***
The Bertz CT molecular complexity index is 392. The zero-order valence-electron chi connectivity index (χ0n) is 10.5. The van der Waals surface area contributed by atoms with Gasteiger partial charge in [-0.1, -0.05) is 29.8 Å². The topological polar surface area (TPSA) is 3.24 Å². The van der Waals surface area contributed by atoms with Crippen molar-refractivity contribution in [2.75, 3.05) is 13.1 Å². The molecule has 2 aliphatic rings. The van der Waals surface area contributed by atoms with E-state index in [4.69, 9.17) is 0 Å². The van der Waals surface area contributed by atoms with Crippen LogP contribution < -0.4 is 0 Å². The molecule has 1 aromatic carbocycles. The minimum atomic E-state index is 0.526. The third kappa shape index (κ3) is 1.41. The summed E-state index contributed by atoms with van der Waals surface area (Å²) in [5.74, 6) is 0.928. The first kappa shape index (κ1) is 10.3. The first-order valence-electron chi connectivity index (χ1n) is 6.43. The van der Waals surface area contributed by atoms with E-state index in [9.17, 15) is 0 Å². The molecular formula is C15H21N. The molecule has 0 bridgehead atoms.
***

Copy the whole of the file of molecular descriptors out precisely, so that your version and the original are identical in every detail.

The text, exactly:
The Bertz CT molecular complexity index is 392. The zero-order valence-electron chi connectivity index (χ0n) is 10.5. The van der Waals surface area contributed by atoms with Gasteiger partial charge in [-0.1, -0.05) is 29.8 Å². The topological polar surface area (TPSA) is 3.24 Å². The van der Waals surface area contributed by atoms with Crippen molar-refractivity contribution in [2.75, 3.05) is 13.1 Å². The molecule has 2 aliphatic rings. The van der Waals surface area contributed by atoms with E-state index in [4.69, 9.17) is 0 Å². The van der Waals surface area contributed by atoms with Crippen LogP contribution < -0.4 is 0 Å². The molecule has 1 aromatic carbocycles. The minimum atomic E-state index is 0.526. The third kappa shape index (κ3) is 1.41. The summed E-state index contributed by atoms with van der Waals surface area (Å²) in [5.74, 6) is 0.928. The first kappa shape index (κ1) is 10.3. The first-order valence-electron chi connectivity index (χ1n) is 6.43. The van der Waals surface area contributed by atoms with E-state index in [9.17, 15) is 0 Å². The molecular formula is C15H21N. The molecule has 0 bridgehead atoms.